I'm trying to find a decent Paleo fish sauce. There's a brand called Red Boat Fish Sauce but it retails for $15 online + $10 shipping and handling...is there any Paleo substitutes out there? Or other less expensive brands? My Thai food needs it!
I researched this pretty big and there aren't any others outside of Red Boat - all it is is anchovy and sea salt, all others that I was interested in had other junk added in. Literally tromped through most of the Asian groceries here in NY, including specialty stores, and no luck getting anything close.
I order it direct from Red Boat so I'm not sure who is charging you that price as a 2pk is about $12 and shipping was around $5 which breaks down to around $8.50 a bottle. You don't need a ton to season your food so I say go for it if you can.
Truly, it's such delicious funk - do it! :)
Not to hijack the thread or anything, but can someone tell me what one actually does with fish sauce? I see it mentioned all the time, but not it's actual use. Is it used as a condiment? What kind of meals does it accompany?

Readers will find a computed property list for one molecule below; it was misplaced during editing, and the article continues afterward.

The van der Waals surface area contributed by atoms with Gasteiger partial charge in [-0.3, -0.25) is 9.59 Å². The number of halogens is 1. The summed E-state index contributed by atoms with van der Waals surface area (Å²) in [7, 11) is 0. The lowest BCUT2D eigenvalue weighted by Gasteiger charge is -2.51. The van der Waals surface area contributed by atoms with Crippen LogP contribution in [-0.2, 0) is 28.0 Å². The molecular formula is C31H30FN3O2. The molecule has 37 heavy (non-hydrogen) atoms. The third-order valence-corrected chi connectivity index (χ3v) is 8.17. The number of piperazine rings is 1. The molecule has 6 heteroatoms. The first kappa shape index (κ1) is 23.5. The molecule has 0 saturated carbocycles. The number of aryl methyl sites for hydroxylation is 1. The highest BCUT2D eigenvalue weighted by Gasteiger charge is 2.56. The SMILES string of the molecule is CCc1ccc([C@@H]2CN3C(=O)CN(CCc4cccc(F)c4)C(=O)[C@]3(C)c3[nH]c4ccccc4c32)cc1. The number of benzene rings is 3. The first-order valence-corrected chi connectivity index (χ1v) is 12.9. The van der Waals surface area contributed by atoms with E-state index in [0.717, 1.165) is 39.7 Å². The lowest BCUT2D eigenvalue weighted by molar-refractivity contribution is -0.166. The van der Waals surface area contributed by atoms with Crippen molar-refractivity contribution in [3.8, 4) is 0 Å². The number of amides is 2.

I haven't made it yet but Cheeseslave put up an amazing looking recipe for fish sauce if you're interested in making your own: Homemade Thai Fish Sauce
Homemade Thai Fish Sauce
Makes about 2 cups Ingredients
Fish, small, including heads (1 1/2 pounds)
Sea salt (3 TBS) — where to buy sea salt
Filtered water (2 cups)
Garlic (2 cloves)
Bay leaves (2)
Peppercorns, whole (1 teaspoon)
Lemon rind, organic if possible (from 1/2 lemon)
Whey, or Caldwell’s vegetable starter mixed with water (2 TBS) — where to buy culture starters Equipment
Wooden pounder or meat hammer
Tra Chang, Squid and Golden Boy brands are paleo if you're o.k. with a little sugar. No hydrolyzed wheat so not gluten anyway. Just anchovies, water, salt, and sugar. I'd pick Tra Chang and Golden Boy over Squid.
Whats the deal with soy sauce? 6 Answers